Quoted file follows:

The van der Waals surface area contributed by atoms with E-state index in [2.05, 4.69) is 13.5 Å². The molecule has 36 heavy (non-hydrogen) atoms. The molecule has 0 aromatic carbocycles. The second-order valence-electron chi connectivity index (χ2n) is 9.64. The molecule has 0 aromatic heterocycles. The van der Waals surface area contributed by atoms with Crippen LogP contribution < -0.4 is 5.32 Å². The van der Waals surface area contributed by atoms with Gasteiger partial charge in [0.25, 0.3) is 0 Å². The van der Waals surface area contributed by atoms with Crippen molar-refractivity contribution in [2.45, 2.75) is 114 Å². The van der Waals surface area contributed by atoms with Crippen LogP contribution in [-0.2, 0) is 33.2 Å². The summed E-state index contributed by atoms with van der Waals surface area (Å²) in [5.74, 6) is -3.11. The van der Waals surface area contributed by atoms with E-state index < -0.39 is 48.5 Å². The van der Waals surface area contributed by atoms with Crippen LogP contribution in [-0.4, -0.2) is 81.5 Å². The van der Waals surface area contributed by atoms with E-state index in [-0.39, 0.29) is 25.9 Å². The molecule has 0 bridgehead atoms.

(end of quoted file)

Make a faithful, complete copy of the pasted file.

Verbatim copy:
The van der Waals surface area contributed by atoms with E-state index in [2.05, 4.69) is 13.5 Å². The molecule has 36 heavy (non-hydrogen) atoms. The molecule has 0 aromatic carbocycles. The second-order valence-electron chi connectivity index (χ2n) is 9.64. The molecule has 0 aromatic heterocycles. The van der Waals surface area contributed by atoms with Crippen LogP contribution < -0.4 is 5.32 Å². The van der Waals surface area contributed by atoms with Gasteiger partial charge in [0.25, 0.3) is 0 Å². The van der Waals surface area contributed by atoms with Crippen molar-refractivity contribution in [2.45, 2.75) is 114 Å². The van der Waals surface area contributed by atoms with Crippen LogP contribution in [-0.2, 0) is 33.2 Å². The summed E-state index contributed by atoms with van der Waals surface area (Å²) in [5.74, 6) is -3.11. The van der Waals surface area contributed by atoms with E-state index < -0.39 is 48.5 Å². The van der Waals surface area contributed by atoms with Crippen LogP contribution in [-0.4, -0.2) is 81.5 Å². The van der Waals surface area contributed by atoms with E-state index in [-0.39, 0.29) is 25.9 Å². The molecule has 0 bridgehead atoms.